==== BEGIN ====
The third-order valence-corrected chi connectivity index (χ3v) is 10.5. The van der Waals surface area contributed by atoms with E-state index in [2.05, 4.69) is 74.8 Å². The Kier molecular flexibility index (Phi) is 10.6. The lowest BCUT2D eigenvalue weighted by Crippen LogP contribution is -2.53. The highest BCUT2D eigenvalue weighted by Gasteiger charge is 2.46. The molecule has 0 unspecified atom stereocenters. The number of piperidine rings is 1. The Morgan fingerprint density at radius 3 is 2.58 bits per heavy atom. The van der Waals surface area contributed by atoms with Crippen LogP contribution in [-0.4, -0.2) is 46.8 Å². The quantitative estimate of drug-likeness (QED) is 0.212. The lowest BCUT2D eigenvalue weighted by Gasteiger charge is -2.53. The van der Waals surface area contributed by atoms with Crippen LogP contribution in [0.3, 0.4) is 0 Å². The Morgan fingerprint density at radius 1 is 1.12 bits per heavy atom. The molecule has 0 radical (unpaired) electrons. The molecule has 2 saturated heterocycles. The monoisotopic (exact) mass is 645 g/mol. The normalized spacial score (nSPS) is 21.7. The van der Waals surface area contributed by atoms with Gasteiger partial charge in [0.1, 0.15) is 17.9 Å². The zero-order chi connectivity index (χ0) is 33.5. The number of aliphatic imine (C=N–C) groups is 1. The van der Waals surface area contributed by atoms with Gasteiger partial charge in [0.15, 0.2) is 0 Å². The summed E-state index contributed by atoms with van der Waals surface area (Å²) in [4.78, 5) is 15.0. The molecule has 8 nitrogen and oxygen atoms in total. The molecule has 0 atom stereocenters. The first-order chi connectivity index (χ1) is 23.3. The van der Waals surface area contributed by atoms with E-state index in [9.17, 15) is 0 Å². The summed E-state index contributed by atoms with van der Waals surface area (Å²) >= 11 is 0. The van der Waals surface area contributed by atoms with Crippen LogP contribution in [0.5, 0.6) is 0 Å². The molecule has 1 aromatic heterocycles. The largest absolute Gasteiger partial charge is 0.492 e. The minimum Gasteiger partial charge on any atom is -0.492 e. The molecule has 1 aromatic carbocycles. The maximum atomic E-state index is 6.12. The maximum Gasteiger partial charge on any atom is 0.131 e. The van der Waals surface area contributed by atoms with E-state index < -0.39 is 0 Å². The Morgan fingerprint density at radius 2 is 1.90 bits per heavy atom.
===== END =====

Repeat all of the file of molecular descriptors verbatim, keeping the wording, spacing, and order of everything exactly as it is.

The third-order valence-corrected chi connectivity index (χ3v) is 10.5. The van der Waals surface area contributed by atoms with E-state index in [2.05, 4.69) is 74.8 Å². The Kier molecular flexibility index (Phi) is 10.6. The lowest BCUT2D eigenvalue weighted by Crippen LogP contribution is -2.53. The highest BCUT2D eigenvalue weighted by Gasteiger charge is 2.46. The molecule has 0 unspecified atom stereocenters. The number of piperidine rings is 1. The Morgan fingerprint density at radius 3 is 2.58 bits per heavy atom. The van der Waals surface area contributed by atoms with Crippen LogP contribution in [-0.4, -0.2) is 46.8 Å². The quantitative estimate of drug-likeness (QED) is 0.212. The lowest BCUT2D eigenvalue weighted by Gasteiger charge is -2.53. The van der Waals surface area contributed by atoms with Crippen LogP contribution in [0.3, 0.4) is 0 Å². The Morgan fingerprint density at radius 1 is 1.12 bits per heavy atom. The molecule has 0 radical (unpaired) electrons. The molecule has 2 saturated heterocycles. The monoisotopic (exact) mass is 645 g/mol. The normalized spacial score (nSPS) is 21.7. The van der Waals surface area contributed by atoms with Gasteiger partial charge in [0.1, 0.15) is 17.9 Å². The zero-order chi connectivity index (χ0) is 33.5. The number of aliphatic imine (C=N–C) groups is 1. The van der Waals surface area contributed by atoms with Gasteiger partial charge in [0.15, 0.2) is 0 Å². The summed E-state index contributed by atoms with van der Waals surface area (Å²) in [4.78, 5) is 15.0. The molecule has 8 nitrogen and oxygen atoms in total. The molecule has 0 atom stereocenters. The first-order chi connectivity index (χ1) is 23.3. The van der Waals surface area contributed by atoms with E-state index in [9.17, 15) is 0 Å². The summed E-state index contributed by atoms with van der Waals surface area (Å²) >= 11 is 0. The van der Waals surface area contributed by atoms with Crippen LogP contribution in [0.5, 0.6) is 0 Å². The molecule has 1 aromatic heterocycles. The largest absolute Gasteiger partial charge is 0.492 e. The minimum Gasteiger partial charge on any atom is -0.492 e. The molecule has 1 aromatic carbocycles. The maximum atomic E-state index is 6.12. The maximum Gasteiger partial charge on any atom is 0.131 e. The van der Waals surface area contributed by atoms with E-state index < -0.39 is 0 Å². The Morgan fingerprint density at radius 2 is 1.90 bits per heavy atom.